The common trend in email questions these days regards paying down debt but considering an RRSP withdrawal to pay it down. As I’ve done an analysis on withdrawing from an RRSP to pay down credit card debt, I thought that it may be a good time to discuss the fine print of withdrawing from an RRSP.
In my opinion, for those still in working years, I’m not a big fan of withdrawing from an RRSP. There are three major reasons for this, high taxation, the loss the contribution room, and the loss of years of tax free compounding.
RRSP Withdrawal Taxation
Withdrawals from an RRSP account are added to income for the year which are then taxed at your marginal tax rate. This isn’t so bad if other income is low for the year, like in retirement, or a sabbatical. But if you already have a high paying job, the withdrawal will simply add to your existing income and face income tax.
To help pay for this year end tax, the RRSP withdrawals face an initial withholding tax. Note that the withholding tax applies to EACH withdrawal and not the total annual withdrawal.
- 10% for the first $5,000 (5% in Quebec)
- 20% from $5,001 to $15,000 (10% in Quebec)
- 30% for >$15,000 (15% in Quebec)
40% marginal tax rate and $5,000 withdrawn would result in an initial withholding tax of $500, in addition to $5,000 added to reported income for the year. Providing that the extra income doesn’t result in a tax bracket jump, $5,000 x 40% – $500 = $1,500 owed at tax time.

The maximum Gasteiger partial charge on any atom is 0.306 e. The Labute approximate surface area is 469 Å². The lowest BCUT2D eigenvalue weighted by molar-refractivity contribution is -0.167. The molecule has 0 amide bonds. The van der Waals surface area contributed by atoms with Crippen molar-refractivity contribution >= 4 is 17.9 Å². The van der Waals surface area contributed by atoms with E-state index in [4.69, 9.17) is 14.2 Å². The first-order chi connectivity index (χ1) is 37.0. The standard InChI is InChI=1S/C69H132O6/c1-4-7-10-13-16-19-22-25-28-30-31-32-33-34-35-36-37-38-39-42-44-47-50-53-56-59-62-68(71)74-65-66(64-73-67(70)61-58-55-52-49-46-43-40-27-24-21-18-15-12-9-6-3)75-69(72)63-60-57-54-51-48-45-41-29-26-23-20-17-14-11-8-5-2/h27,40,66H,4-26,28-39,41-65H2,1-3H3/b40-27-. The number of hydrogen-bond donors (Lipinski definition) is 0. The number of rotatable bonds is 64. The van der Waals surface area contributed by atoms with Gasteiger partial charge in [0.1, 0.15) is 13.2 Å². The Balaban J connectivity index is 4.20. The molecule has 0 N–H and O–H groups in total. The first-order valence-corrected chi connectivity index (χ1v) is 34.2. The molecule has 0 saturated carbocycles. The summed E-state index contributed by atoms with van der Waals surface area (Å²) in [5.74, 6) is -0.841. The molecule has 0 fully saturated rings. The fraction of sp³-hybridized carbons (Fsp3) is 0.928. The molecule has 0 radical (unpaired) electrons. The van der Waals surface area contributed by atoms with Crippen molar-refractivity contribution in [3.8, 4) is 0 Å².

Withdrawals under the RRSP Home Buyers Plan (HBP), or the LifeLong Learning Plan (LLP) do not face income tax provided that they are paid back on schedule. What about Spousal RRSP withdrawals? For the details, check out this article on How Spousal RRSPs Work.
RRSP Contribution Room and Loss of Tax Free Compound Interest
As mentioned, once an investor withdraws from an RRSP, they lose that contribution room forever. Unlike a TFSA where the contribution room is never lost. While most Canadians never use all of their contribution room, it may be an issue for those who fully take advantage of the RRSP. In addition, the earlier the investor withdraws from the RRSP, the more significant the damage as he/she is foregoing years of tax free compound interest.
Altogether, I believe that RRSP withdrawals should wait until close or during retirement when income is likely to be lower and the effects of losing contribution room and compound growth is reduced. Have you seriously considered withdrawing from your RRSP? If so, what was the reason?If you would like to read more articles like this, you can sign up for my free newsletter service below (we will not spam you).